The synthesis approach highlights the increasing complex and multidimensional character of modern services and manufacturing, including the increasing bundling of services and manufacturing into solutions. While assimilation and demarcation have particular sides in the field of service innovation, the synthesis approach encompasses both services and goods and technological and non-technological modes of innovation.
For scholars who support the synthesis approach, studies of services bring forward the issues that require examination. However, this means that the issues might not only be exclusive to service industries and organizations. Thus studies of service innovation have aided in understanding the features of innovation that are mostly sidelined in the analysis of manufacturing innovation. Instead, a comprehensive analysis and sufficient indicators are believed to be essential in providing an enriched understanding of innovation right across the economy. By doing so, the service activities of manufacturing firms as well as the variations within and across goods and service innovation are taken into consideration.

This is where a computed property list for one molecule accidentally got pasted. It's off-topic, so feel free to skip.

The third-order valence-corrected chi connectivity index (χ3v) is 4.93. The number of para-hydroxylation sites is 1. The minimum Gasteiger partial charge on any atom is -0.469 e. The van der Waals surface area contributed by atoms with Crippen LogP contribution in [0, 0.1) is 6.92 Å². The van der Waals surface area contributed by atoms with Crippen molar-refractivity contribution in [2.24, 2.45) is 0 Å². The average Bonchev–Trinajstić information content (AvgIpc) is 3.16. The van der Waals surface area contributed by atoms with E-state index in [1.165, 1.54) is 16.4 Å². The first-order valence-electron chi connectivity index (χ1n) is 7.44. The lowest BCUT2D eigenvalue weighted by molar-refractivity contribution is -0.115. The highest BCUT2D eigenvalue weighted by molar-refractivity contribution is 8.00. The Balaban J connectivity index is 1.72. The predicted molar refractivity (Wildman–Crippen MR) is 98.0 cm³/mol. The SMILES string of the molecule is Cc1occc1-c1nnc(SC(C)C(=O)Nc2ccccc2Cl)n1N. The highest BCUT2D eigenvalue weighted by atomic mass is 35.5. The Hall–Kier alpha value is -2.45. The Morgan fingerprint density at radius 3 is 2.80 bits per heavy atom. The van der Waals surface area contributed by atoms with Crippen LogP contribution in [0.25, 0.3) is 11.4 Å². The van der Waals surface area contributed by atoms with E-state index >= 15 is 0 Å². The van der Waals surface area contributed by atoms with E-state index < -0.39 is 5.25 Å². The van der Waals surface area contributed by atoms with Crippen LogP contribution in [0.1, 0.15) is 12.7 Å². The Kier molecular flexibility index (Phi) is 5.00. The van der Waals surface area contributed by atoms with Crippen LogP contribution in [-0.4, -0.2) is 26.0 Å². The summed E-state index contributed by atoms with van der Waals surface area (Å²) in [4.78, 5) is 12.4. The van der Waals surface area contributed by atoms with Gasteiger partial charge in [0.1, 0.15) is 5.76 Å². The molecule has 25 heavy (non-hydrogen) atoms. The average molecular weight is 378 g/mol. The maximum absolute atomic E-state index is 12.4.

The base for understanding why synthesis approach can be promising is simple. The importance of the synthesis framework associated with the fact that the lines between goods and services have become blurred. The convergence between service and manufacturing has become of such nature where the distinction between innovation in services and manufacturing is becoming more difficult due to the service dynamic and innovation blurring. Manufacturing firms sell both good and services and additionally they also produce a few services for internal and external use. Innovation in conventional manufacturing product and process will be different from the innovation in the services activities. For example, the web portal of a manufacturing firm may be along similar lines and issues as that of a service firm. There is no doubt that certain point of convergence exists; there can be a great resemblance between the traditional view of service and manufacturing. For instance, large firms standardize and mass produce services. Additionally, manufacturers also place huge importance on services. In light of this, Howells is one of the researchers who studied the concept of “servicization” of manufacturing firms. Firms see higher portions of their turnovers being achieved through selling services. This essentially means that manufacturing firms producing goods provide services that may be a part of the production process or product services. Services may include after-sales support, or other ways of redefining the product that is sold to include, or even to consist of, services, rather than merely the delivery of a material artifact. Sometimes, servicization may also be complimentary to the production of goods. For instance, these may be finance, insurance, maintenance, software, etc. Additionally, firms may even shift their focus to services where the firm provides a valuable service rather than the good. A good example relevant to such a scenario is that of Rolls-Royce. Rolls-Royce supplies hours of flight time rather than aircraft engines; and the efforts by computer companies to sell cloud-computing services rather than a computer kit itself can be seen in a similar light. Strategies of such a nature are bound to impact the innovation pathways. Under such circumstance manufacturers usually pay close attention to the ways that the good may be used because the goods may in turn create new services. An example of this can be the monitoring of usage through new sensors and software that might promote new product services in providing customer support and equipment maintenance and disposal.